Recommended Thumb up 1

      • Tim Davis February 20, 2014 at 8:05 pm

        Thank you SO much for reminding us all of this critically important point, Alexis! I'm calling right now! But I also love reading great ideas from folks commenting here--such as yours! :)

        Recommended Thumb up 1

  • J_R February 20, 2014 at 11:33 am

    Increase the gas tax already.

    If gas tax had been indexed to the construction cost index in 1993 (the last year the federal gas tax was increased), the federal tax would be over 30 cents per gallon and the Oregon tax would be over 40 cents per gallon. Instead we're at 18.4 cents and 30 cents, respectively. That's why we're short on money for ALL transportation projects.

    The gas tax is not perfect, but those who drive more pay more and those with gas guzzlers pay more. It's fair.

    I'm already paying more than $10 per month in vehicle license fees, driver's license fees, and Sellwood Bridge fees even when I don't drive my car. My car, while sitting in the garage, is causing minimal demand on the transportation system.

    What's the cost going to be to implement and administer a new fee?

    Increase the gas tax already.

    Recommended Thumb up 7

    • paikikala February 20, 2014 at 12:55 pm

      Gas tax = Auto infrastructure. Airport fees = Airport facilities. Transportation Fee = Transportation Projects.

      Taxes on fuels will always have that string attached that says the majority that paid the tax should get the majority of benefits (fuel users). You would argue the same for bike license fees. If we are to move away from the continuous cycle of building more, wider, roads we need a tax that can be distributed differently.

      Geography is one such method to distribute a tax. Let Neighborhood Coalitions determine what it's share of a per household tax is spent on in it's district. Or, allocate funding based on mode share and need. East Portland needs more sidewalks and road grid. Inner east does not. SW needs more trails and sidewalks. Inner NW could use some parking structures. SW, North and NE have large pockets of gravel roads.

      It's already being done in some areas of Portland with parking revenue.

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  • Tim Davis February 20, 2014 at 5:37 pm

    It's not like the meeting is taking place in Camas or Wilsonville. SE 34th & Salmon is a highly accessible location, and it's all of 3 miles away from the start of N Portland. I'm tired of hearing warfare between different quadrants of the same city. Conspiracy? Seriously?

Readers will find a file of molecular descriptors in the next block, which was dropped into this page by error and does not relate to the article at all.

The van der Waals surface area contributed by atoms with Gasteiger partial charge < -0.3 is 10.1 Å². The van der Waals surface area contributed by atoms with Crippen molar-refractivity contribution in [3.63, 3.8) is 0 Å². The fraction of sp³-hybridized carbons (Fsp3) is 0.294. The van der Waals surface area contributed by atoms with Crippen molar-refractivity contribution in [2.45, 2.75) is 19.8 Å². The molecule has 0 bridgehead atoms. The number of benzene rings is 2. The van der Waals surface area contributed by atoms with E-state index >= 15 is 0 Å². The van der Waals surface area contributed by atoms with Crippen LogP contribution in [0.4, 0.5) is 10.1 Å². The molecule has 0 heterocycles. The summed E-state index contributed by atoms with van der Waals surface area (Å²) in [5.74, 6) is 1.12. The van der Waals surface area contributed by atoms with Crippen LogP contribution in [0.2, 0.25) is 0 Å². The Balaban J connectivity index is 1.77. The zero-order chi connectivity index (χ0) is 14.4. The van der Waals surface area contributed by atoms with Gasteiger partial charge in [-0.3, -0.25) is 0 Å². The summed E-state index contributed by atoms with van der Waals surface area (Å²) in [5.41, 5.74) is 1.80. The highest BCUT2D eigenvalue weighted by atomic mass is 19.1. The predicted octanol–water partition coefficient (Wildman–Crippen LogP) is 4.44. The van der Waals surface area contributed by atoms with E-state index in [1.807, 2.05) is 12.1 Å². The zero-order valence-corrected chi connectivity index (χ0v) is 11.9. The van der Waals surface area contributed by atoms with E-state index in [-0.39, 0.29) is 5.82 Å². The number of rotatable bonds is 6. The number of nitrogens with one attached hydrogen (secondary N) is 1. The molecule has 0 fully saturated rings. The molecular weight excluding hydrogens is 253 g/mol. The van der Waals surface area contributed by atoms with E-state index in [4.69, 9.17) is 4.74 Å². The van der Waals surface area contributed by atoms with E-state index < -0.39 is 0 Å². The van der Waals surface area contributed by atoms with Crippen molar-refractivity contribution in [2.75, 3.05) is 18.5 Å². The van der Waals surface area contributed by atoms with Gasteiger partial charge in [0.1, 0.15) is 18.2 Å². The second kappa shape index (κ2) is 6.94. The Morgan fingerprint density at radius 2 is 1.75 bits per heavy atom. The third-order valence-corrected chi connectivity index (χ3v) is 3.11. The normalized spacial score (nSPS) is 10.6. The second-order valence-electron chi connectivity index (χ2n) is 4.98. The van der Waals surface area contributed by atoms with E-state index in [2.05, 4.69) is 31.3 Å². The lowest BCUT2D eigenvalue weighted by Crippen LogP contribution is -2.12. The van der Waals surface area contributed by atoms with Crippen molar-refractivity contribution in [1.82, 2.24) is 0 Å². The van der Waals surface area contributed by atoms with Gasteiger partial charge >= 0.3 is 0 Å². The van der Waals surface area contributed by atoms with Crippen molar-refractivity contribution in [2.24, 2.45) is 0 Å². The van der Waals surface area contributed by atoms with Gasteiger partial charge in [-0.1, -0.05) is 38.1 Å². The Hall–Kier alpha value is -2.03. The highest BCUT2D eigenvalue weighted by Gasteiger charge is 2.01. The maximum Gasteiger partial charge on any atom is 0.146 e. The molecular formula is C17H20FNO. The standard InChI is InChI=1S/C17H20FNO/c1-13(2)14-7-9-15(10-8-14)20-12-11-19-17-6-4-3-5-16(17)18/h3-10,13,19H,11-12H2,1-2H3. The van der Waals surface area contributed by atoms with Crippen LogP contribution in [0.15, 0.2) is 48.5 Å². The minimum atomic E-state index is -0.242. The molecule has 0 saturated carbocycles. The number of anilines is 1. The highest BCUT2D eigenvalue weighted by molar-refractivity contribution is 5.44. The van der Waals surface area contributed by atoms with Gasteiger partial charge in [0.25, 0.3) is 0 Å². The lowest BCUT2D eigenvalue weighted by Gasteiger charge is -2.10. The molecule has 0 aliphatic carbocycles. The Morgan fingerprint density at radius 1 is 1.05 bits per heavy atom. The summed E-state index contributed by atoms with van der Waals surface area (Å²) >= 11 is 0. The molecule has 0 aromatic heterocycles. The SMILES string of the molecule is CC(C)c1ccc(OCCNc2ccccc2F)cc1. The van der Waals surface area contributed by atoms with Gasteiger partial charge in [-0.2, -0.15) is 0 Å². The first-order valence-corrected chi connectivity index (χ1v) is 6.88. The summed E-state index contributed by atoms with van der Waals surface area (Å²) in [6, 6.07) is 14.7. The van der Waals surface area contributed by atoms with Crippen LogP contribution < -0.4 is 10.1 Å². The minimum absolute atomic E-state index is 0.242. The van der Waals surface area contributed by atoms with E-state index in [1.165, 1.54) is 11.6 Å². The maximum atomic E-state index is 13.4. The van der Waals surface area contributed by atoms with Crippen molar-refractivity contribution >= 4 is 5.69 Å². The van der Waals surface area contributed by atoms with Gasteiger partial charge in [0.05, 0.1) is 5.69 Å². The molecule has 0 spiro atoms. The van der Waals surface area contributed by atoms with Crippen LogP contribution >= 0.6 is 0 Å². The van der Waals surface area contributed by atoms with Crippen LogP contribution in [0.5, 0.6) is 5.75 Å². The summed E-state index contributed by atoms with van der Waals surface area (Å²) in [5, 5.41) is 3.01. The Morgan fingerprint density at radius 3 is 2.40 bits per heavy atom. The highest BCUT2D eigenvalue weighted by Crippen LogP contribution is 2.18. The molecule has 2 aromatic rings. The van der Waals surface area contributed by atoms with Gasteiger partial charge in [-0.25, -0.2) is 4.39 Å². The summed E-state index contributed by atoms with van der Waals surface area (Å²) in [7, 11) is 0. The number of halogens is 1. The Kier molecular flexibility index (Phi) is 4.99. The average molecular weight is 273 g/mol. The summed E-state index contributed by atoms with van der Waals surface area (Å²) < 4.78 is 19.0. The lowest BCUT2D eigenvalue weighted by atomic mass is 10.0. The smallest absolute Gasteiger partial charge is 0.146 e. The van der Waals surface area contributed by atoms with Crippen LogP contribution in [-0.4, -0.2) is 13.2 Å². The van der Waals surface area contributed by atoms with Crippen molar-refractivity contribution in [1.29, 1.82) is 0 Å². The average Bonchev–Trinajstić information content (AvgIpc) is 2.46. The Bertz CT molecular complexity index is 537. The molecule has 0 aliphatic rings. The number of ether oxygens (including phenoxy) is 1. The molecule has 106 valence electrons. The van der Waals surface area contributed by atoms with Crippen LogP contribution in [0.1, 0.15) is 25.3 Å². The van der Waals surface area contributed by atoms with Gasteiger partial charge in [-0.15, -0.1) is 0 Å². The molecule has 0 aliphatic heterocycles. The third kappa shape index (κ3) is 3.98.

We've got to get past trivialities like this and on to the serious issues. First and foremost, the metro area has, from what I've heard, a $1.5 BILLION backlog in road, highway and bridge maintenance. This funding shortfall can literally never, ever be filled under our current transportation paradigm (or any "new" funding sources). We MUST get the bike mode share to rise to 25% at the very least--and VERY soon. It's literally the only way to solve our cripplingly unsustainable waste of transportation spending.

    It will admittedly cost MANY $millions to improve our cycling infrastructure (and public outreach, etc) enough to get the 8-80 crowd (and ideally hundreds of thousands of suburbanites) out of their cars, but each $1 we spend on truly great cycling infrastructure (again, the kind that is approachable and enticing to the 98% of the population not represented by the wonderful, faithful readers of BikePortland.org) will result in a payback of at LEAST $10 when you take into account dozens of factors: reduced long-term spending on roads, improved health, improved quality of life, reduced stress, etc.

    It's good that Leah Treat, Steve Novick and others are talking about all kinds of potential new transportation revenue sources, and people NEED to pay for the roads that they're using, especially with cars & trucks. But it's pure folly to think that we will ever come anywhere NEAR paying for road & bridge maintenance and construction, no matter how much additional revenue is raised. Plus, as the old saying goes, you can't "build" your way out of (AUTO) congestion.

    Spending *whatever* is necessary to rapidly increase our bike mode share (or "split," as some call it) benefits EVERYONE in Portland, whether they bike or not. It's by far the best transportation investment we can make, and we absolutely cannot afford NOT to do this. My proposed first step: putting in dozens more traffic diverters! LOVE those things... :)

    Finally, don't forget that Portland has quite possibly the *highest* percentage of non-park land devoted to ROADS of any big city (if not any city, period) in the entire country! If we took just 10% of our road space away from auto use, our problems could be practically solved overnight! Granted, no politician will EVER let this happen, but it's still worth mentioning that we have a ton of extra road space just waiting to be rightfully handed over users other than those driving cars & trucks--and especially for people merely putting their vehicles to sleep on the road for hours or days/weeks at a time. At the *very* least, make people pay the true cost of these public spaces, and we'll see a massive change in habits very, very quickly. Suddenly, biking will look like a WONDERFUL option. :)

    Recommended Thumb up 1